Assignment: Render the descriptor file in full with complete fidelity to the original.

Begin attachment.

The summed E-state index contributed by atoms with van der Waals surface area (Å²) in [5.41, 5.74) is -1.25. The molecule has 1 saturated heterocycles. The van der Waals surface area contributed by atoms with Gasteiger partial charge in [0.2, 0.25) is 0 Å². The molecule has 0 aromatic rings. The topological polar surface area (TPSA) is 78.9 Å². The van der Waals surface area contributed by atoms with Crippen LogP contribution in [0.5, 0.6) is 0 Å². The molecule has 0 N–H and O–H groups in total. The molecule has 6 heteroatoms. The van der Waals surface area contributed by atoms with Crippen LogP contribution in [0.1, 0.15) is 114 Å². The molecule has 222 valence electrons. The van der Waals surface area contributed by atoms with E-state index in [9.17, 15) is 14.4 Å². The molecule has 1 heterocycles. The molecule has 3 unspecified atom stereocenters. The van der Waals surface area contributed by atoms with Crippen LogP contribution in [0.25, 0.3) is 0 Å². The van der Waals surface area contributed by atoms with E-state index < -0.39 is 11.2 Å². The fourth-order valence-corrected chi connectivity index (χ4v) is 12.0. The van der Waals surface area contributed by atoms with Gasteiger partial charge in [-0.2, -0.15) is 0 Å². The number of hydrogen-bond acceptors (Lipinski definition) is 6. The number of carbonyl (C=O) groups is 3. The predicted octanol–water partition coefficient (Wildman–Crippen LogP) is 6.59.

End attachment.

The summed E-state index contributed by atoms with van der Waals surface area (Å²) in [5.41, 5.74) is -1.25. The molecule has 1 saturated heterocycles. The van der Waals surface area contributed by atoms with Gasteiger partial charge in [0.2, 0.25) is 0 Å². The molecule has 0 aromatic rings. The topological polar surface area (TPSA) is 78.9 Å². The van der Waals surface area contributed by atoms with Crippen LogP contribution in [0.5, 0.6) is 0 Å². The molecule has 0 N–H and O–H groups in total. The molecule has 6 heteroatoms. The van der Waals surface area contributed by atoms with Crippen LogP contribution in [0.1, 0.15) is 114 Å². The molecule has 222 valence electrons. The van der Waals surface area contributed by atoms with E-state index in [9.17, 15) is 14.4 Å². The molecule has 1 heterocycles. The molecule has 3 unspecified atom stereocenters. The van der Waals surface area contributed by atoms with Crippen LogP contribution in [0.25, 0.3) is 0 Å². The van der Waals surface area contributed by atoms with E-state index < -0.39 is 11.2 Å². The fourth-order valence-corrected chi connectivity index (χ4v) is 12.0. The van der Waals surface area contributed by atoms with Gasteiger partial charge in [-0.2, -0.15) is 0 Å². The number of hydrogen-bond acceptors (Lipinski definition) is 6. The number of carbonyl (C=O) groups is 3. The predicted octanol–water partition coefficient (Wildman–Crippen LogP) is 6.59.